Scope and Importance of Development Support Communication in Pakistan

Analyze the scope and importance of Development Support Communication in Pakistan. What are the factors for successful Development Support Communication?

The practice of Development Support Communication, DSC, is a multi-sectoral process of information sharing about development agendas and planned actions. It links planners, beneficiaries and implementers of development action, including the donor community. It obligates planners and implementers to provide clear, explicit and intelligible data and information about their goals and roles in development, and explicitly provides opportunities for beneficiaries to participate in shaping development outcomes. It ensures that the donor community is kept constantly aware of the achievements and constraints of development efforts in the field.

Development Support Communication makes use of all available structures and means of information sharing. Therefore it is not limited to mass media alone. It also uses both formal group and non-formal channels of communication, such as women’s and youth associations, as well as places where people gather. markets, churches, festivals, and meetings. But its contribution is in using these in a systemic, continuous, co-ordinate and planned manner, to perform linkage and enabling functions. It requires analysis of the communication environment, of the available and needed communication competencies and resources (hardware, software, financial and human), and clearly indicates expected results from specific resource inputs, so as to maintain accountability.

The term can be described as development planning and implementation in which adequate action is taken of human behavioral factors in the design of development project and their objectivities. It addresses development planning and the plan of operation for implementation. Development support communication is urgently suggested by UNESCO, UNDP and communication scholars and practitioners worldwide. It (DSC) stands for linking all agencies involved in the planned development works such as political executives, political planners, development administrators, subject specialists, field workers, opinion leaders, media representatives, researchers and the beneficiaries who continue the final delivery points and the consumers of the information. The route of communication envisaged are not only vertical as flowing from upper level to bottom or bottom level to upwards but also horizontal between the institutions and personnel connected with the process of development.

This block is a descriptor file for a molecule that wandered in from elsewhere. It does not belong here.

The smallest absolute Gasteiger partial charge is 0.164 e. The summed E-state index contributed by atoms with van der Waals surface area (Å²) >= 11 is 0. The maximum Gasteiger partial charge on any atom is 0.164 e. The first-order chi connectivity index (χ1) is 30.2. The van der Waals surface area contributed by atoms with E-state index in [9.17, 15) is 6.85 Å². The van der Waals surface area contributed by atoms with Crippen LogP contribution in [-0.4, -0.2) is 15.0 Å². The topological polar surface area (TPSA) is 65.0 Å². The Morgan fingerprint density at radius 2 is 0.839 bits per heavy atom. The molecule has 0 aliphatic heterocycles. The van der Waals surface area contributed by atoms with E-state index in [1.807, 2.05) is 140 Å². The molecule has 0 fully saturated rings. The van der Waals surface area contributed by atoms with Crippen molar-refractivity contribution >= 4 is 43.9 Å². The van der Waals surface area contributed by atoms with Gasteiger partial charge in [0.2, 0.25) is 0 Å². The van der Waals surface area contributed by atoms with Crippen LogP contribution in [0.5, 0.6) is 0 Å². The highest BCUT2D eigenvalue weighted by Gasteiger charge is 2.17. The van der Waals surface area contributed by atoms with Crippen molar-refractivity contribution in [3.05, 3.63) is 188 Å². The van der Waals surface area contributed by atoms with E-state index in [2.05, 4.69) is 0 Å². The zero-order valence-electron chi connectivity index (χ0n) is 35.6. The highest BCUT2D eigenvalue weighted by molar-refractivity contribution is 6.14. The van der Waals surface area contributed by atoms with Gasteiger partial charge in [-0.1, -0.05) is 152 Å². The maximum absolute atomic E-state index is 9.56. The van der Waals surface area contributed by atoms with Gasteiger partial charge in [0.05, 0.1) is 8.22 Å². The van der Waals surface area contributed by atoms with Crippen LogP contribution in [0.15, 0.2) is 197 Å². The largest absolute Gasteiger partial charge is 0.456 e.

In short, DSC is a legitimate function of development planning and implementation. DSC therefore needs to be examined as a valuable «technology» for using the social communication process to foster and strengthen sustainable development at local and national levels. It should be taken more seriously in programs of social change, and should be reflected explicitly in development policy and strategy. One way of doing so is through the enunciation of a national information and communication policy, which can be explicitly integrated into national development thinking and practice.

The practice of Development Support Communication, DSC, is a multi-sectoral process of information sharing about development agendas and planned actions. It links planners, beneficiaries and implementers of development action, including the donor community. It obligates planners and implementers to provide clear, explicit and intelligible data and information about their goals and roles in development, and explicitly provides opportunities for beneficiaries to participate in shaping development outcomes. It ensures that the donor community is kept constantly aware of the achievements and constraints of development efforts in the field.

In short, DSC is a legitimate function of development planning and implementation. DSC therefore needs to be examined as a valuable «technology» for using the social communication process to foster and strengthen sustainable development at local and national levels. It should be taken more seriously in programs of social change, and should be reflected explicitly in development policy and strategy. One way of doing so is through the enunciation of a national information and communication policy, which can be explicitly integrated into national development thinking and practice.

Factors for successful Development Support Communication:

There are different factors, which may act as problem to communication a result in no communication of message; the chief factors that affect the development support communication are the following:

  1. Noise
  2. Distortions
  3. Filtering
  4. Selective Perceptions
  5. Language
  6. Non-Verbal Cues

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